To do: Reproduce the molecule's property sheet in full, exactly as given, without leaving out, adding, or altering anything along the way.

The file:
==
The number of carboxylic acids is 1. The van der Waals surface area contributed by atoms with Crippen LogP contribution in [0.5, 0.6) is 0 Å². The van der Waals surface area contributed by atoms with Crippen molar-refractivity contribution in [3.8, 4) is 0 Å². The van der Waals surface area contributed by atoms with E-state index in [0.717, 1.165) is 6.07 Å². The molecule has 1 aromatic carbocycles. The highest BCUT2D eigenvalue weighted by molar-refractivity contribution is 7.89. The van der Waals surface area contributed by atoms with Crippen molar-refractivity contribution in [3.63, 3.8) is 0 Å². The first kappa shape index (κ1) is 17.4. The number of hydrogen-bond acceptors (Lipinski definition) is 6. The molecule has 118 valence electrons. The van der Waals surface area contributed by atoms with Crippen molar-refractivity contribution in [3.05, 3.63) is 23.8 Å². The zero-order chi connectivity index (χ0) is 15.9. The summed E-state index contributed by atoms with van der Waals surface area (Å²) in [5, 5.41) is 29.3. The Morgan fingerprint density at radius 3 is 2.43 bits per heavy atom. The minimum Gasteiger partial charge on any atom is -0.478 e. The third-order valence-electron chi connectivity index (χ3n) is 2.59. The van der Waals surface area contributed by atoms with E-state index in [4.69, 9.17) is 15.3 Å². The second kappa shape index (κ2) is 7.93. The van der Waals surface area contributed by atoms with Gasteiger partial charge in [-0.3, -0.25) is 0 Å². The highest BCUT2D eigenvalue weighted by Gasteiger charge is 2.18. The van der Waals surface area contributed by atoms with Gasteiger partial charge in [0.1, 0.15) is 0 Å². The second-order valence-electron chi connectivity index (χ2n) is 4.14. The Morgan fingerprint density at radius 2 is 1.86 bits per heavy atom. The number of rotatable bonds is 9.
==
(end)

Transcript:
The number of carboxylic acids is 1. The van der Waals surface area contributed by atoms with Crippen LogP contribution in [0.5, 0.6) is 0 Å². The van der Waals surface area contributed by atoms with Crippen molar-refractivity contribution in [3.8, 4) is 0 Å². The van der Waals surface area contributed by atoms with E-state index in [0.717, 1.165) is 6.07 Å². The molecule has 1 aromatic carbocycles. The highest BCUT2D eigenvalue weighted by molar-refractivity contribution is 7.89. The van der Waals surface area contributed by atoms with Crippen molar-refractivity contribution in [3.63, 3.8) is 0 Å². The first kappa shape index (κ1) is 17.4. The number of hydrogen-bond acceptors (Lipinski definition) is 6. The molecule has 118 valence electrons. The van der Waals surface area contributed by atoms with Crippen molar-refractivity contribution in [3.05, 3.63) is 23.8 Å². The zero-order chi connectivity index (χ0) is 15.9. The summed E-state index contributed by atoms with van der Waals surface area (Å²) in [5, 5.41) is 29.3. The Morgan fingerprint density at radius 3 is 2.43 bits per heavy atom. The minimum Gasteiger partial charge on any atom is -0.478 e. The third-order valence-electron chi connectivity index (χ3n) is 2.59. The van der Waals surface area contributed by atoms with E-state index in [4.69, 9.17) is 15.3 Å². The second kappa shape index (κ2) is 7.93. The van der Waals surface area contributed by atoms with Gasteiger partial charge in [-0.3, -0.25) is 0 Å². The highest BCUT2D eigenvalue weighted by Gasteiger charge is 2.18. The van der Waals surface area contributed by atoms with Gasteiger partial charge in [0.1, 0.15) is 0 Å². The second-order valence-electron chi connectivity index (χ2n) is 4.14. The Morgan fingerprint density at radius 2 is 1.86 bits per heavy atom. The number of rotatable bonds is 9.